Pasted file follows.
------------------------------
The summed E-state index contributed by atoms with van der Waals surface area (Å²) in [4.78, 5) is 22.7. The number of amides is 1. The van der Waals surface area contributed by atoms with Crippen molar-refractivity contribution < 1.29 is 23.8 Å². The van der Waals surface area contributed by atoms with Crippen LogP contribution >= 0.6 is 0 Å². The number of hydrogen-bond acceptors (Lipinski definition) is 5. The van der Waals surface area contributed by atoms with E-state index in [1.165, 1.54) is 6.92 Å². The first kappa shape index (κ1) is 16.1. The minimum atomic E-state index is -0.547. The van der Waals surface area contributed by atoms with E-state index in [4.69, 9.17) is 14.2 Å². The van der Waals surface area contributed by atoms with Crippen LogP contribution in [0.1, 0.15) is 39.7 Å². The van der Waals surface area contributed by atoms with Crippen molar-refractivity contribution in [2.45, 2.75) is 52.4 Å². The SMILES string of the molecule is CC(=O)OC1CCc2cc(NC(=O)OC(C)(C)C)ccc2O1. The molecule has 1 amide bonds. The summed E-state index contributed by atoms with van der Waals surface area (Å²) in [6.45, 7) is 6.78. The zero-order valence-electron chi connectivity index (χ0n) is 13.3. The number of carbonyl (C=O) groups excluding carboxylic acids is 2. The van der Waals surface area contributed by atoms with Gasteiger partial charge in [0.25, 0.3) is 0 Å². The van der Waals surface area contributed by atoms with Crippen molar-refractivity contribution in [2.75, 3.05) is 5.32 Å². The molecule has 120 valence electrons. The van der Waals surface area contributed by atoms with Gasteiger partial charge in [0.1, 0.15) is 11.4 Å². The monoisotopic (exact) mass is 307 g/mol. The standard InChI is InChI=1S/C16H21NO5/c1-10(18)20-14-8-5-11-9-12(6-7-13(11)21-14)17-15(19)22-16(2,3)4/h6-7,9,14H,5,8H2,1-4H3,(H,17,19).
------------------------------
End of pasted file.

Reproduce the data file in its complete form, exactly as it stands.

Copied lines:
The summed E-state index contributed by atoms with van der Waals surface area (Å²) in [4.78, 5) is 22.7. The number of amides is 1. The van der Waals surface area contributed by atoms with Crippen molar-refractivity contribution < 1.29 is 23.8 Å². The van der Waals surface area contributed by atoms with Crippen LogP contribution >= 0.6 is 0 Å². The number of hydrogen-bond acceptors (Lipinski definition) is 5. The van der Waals surface area contributed by atoms with E-state index in [1.165, 1.54) is 6.92 Å². The first kappa shape index (κ1) is 16.1. The minimum atomic E-state index is -0.547. The van der Waals surface area contributed by atoms with E-state index in [4.69, 9.17) is 14.2 Å². The van der Waals surface area contributed by atoms with Crippen LogP contribution in [0.1, 0.15) is 39.7 Å². The van der Waals surface area contributed by atoms with Crippen molar-refractivity contribution in [2.45, 2.75) is 52.4 Å². The SMILES string of the molecule is CC(=O)OC1CCc2cc(NC(=O)OC(C)(C)C)ccc2O1. The molecule has 1 amide bonds. The summed E-state index contributed by atoms with van der Waals surface area (Å²) in [6.45, 7) is 6.78. The zero-order valence-electron chi connectivity index (χ0n) is 13.3. The number of carbonyl (C=O) groups excluding carboxylic acids is 2. The van der Waals surface area contributed by atoms with Gasteiger partial charge in [0.25, 0.3) is 0 Å². The van der Waals surface area contributed by atoms with Crippen molar-refractivity contribution in [2.75, 3.05) is 5.32 Å². The molecule has 120 valence electrons. The van der Waals surface area contributed by atoms with Gasteiger partial charge in [0.1, 0.15) is 11.4 Å². The monoisotopic (exact) mass is 307 g/mol. The standard InChI is InChI=1S/C16H21NO5/c1-10(18)20-14-8-5-11-9-12(6-7-13(11)21-14)17-15(19)22-16(2,3)4/h6-7,9,14H,5,8H2,1-4H3,(H,17,19).